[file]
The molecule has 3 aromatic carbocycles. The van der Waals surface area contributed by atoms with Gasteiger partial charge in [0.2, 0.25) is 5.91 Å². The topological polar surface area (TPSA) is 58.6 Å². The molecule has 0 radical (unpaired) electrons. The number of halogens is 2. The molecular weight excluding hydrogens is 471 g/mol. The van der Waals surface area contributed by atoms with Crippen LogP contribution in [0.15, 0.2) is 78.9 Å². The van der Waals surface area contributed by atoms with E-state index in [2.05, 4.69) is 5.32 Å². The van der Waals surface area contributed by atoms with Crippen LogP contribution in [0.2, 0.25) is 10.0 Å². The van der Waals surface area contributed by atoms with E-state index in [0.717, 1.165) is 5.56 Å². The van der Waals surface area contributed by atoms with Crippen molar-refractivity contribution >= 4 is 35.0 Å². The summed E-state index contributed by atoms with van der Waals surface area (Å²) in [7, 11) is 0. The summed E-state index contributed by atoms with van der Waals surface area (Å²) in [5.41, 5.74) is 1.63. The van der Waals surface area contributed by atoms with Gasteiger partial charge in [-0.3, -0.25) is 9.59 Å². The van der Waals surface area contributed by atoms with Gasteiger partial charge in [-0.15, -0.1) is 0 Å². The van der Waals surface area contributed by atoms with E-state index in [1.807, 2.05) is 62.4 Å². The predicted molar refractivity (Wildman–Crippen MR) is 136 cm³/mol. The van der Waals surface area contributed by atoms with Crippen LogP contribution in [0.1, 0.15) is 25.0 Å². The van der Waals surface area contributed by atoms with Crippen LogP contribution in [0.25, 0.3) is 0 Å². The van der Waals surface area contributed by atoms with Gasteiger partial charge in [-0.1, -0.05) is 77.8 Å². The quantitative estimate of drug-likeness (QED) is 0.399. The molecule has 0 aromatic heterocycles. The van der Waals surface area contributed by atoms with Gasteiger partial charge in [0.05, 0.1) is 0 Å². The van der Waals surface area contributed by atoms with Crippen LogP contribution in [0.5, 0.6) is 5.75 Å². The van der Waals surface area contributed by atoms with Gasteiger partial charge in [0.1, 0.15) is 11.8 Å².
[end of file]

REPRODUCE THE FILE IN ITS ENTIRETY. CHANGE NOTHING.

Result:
The molecule has 3 aromatic carbocycles. The van der Waals surface area contributed by atoms with Gasteiger partial charge in [0.2, 0.25) is 5.91 Å². The topological polar surface area (TPSA) is 58.6 Å². The molecule has 0 radical (unpaired) electrons. The number of halogens is 2. The molecular weight excluding hydrogens is 471 g/mol. The van der Waals surface area contributed by atoms with Crippen LogP contribution in [0.15, 0.2) is 78.9 Å². The van der Waals surface area contributed by atoms with E-state index in [2.05, 4.69) is 5.32 Å². The van der Waals surface area contributed by atoms with Crippen LogP contribution in [0.2, 0.25) is 10.0 Å². The van der Waals surface area contributed by atoms with E-state index in [0.717, 1.165) is 5.56 Å². The van der Waals surface area contributed by atoms with Crippen molar-refractivity contribution >= 4 is 35.0 Å². The summed E-state index contributed by atoms with van der Waals surface area (Å²) in [7, 11) is 0. The summed E-state index contributed by atoms with van der Waals surface area (Å²) in [5.41, 5.74) is 1.63. The van der Waals surface area contributed by atoms with Gasteiger partial charge in [-0.3, -0.25) is 9.59 Å². The van der Waals surface area contributed by atoms with Gasteiger partial charge in [-0.15, -0.1) is 0 Å². The van der Waals surface area contributed by atoms with E-state index in [1.807, 2.05) is 62.4 Å². The predicted molar refractivity (Wildman–Crippen MR) is 136 cm³/mol. The van der Waals surface area contributed by atoms with Crippen LogP contribution in [0.1, 0.15) is 25.0 Å². The van der Waals surface area contributed by atoms with Crippen LogP contribution in [0.25, 0.3) is 0 Å². The van der Waals surface area contributed by atoms with Gasteiger partial charge in [-0.1, -0.05) is 77.8 Å². The quantitative estimate of drug-likeness (QED) is 0.399. The molecule has 0 aromatic heterocycles. The van der Waals surface area contributed by atoms with Gasteiger partial charge in [0.05, 0.1) is 0 Å². The van der Waals surface area contributed by atoms with Crippen LogP contribution in [0.5, 0.6) is 5.75 Å². The van der Waals surface area contributed by atoms with Gasteiger partial charge in [0.1, 0.15) is 11.8 Å².